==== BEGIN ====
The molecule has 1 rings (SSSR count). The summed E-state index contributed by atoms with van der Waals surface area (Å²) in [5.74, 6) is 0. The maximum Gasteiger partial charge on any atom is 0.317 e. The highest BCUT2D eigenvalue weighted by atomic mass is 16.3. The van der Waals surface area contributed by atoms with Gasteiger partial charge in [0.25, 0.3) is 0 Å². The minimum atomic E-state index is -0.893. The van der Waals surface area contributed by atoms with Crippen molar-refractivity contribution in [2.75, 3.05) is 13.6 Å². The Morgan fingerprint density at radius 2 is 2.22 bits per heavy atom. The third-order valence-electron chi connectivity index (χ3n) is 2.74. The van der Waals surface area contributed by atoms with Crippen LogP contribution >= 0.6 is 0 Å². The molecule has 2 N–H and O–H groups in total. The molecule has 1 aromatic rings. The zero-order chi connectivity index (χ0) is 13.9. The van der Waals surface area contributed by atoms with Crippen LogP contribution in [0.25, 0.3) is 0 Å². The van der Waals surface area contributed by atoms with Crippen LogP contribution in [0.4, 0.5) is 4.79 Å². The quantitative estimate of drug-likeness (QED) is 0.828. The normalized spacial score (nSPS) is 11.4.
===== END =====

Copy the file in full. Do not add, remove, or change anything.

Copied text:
The molecule has 1 rings (SSSR count). The summed E-state index contributed by atoms with van der Waals surface area (Å²) in [5.74, 6) is 0. The maximum Gasteiger partial charge on any atom is 0.317 e. The highest BCUT2D eigenvalue weighted by atomic mass is 16.3. The van der Waals surface area contributed by atoms with Gasteiger partial charge in [0.25, 0.3) is 0 Å². The minimum atomic E-state index is -0.893. The van der Waals surface area contributed by atoms with Crippen molar-refractivity contribution in [2.75, 3.05) is 13.6 Å². The Morgan fingerprint density at radius 2 is 2.22 bits per heavy atom. The third-order valence-electron chi connectivity index (χ3n) is 2.74. The van der Waals surface area contributed by atoms with Crippen LogP contribution >= 0.6 is 0 Å². The molecule has 2 N–H and O–H groups in total. The molecule has 1 aromatic rings. The zero-order chi connectivity index (χ0) is 13.9. The van der Waals surface area contributed by atoms with Crippen LogP contribution in [0.25, 0.3) is 0 Å². The van der Waals surface area contributed by atoms with Crippen LogP contribution in [0.4, 0.5) is 4.79 Å². The quantitative estimate of drug-likeness (QED) is 0.828. The normalized spacial score (nSPS) is 11.4.